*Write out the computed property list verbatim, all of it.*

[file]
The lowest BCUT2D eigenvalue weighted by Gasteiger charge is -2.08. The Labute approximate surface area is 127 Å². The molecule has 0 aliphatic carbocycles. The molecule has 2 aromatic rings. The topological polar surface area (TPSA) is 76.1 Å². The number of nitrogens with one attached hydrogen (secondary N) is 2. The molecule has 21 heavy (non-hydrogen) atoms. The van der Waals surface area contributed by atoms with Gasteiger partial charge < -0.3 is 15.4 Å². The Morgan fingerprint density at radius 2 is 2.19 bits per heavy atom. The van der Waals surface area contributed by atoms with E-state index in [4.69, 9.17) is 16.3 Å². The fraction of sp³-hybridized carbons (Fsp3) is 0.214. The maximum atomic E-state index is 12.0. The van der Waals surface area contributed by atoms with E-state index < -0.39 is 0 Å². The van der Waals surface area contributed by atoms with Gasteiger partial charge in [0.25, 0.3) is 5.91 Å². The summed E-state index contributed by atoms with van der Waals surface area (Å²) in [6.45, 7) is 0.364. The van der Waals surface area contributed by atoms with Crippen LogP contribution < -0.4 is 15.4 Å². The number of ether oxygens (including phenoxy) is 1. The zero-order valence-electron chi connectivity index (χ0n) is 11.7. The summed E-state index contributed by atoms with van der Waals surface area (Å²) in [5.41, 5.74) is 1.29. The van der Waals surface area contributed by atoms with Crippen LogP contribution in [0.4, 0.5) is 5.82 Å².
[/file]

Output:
The lowest BCUT2D eigenvalue weighted by Gasteiger charge is -2.08. The Labute approximate surface area is 127 Å². The molecule has 0 aliphatic carbocycles. The molecule has 2 aromatic rings. The topological polar surface area (TPSA) is 76.1 Å². The number of nitrogens with one attached hydrogen (secondary N) is 2. The molecule has 21 heavy (non-hydrogen) atoms. The van der Waals surface area contributed by atoms with Gasteiger partial charge < -0.3 is 15.4 Å². The Morgan fingerprint density at radius 2 is 2.19 bits per heavy atom. The van der Waals surface area contributed by atoms with E-state index in [4.69, 9.17) is 16.3 Å². The fraction of sp³-hybridized carbons (Fsp3) is 0.214. The maximum atomic E-state index is 12.0. The van der Waals surface area contributed by atoms with E-state index < -0.39 is 0 Å². The van der Waals surface area contributed by atoms with Gasteiger partial charge in [0.25, 0.3) is 5.91 Å². The summed E-state index contributed by atoms with van der Waals surface area (Å²) in [6.45, 7) is 0.364. The van der Waals surface area contributed by atoms with Crippen LogP contribution < -0.4 is 15.4 Å². The number of ether oxygens (including phenoxy) is 1. The zero-order valence-electron chi connectivity index (χ0n) is 11.7. The summed E-state index contributed by atoms with van der Waals surface area (Å²) in [5.41, 5.74) is 1.29. The van der Waals surface area contributed by atoms with Crippen LogP contribution in [0.4, 0.5) is 5.82 Å².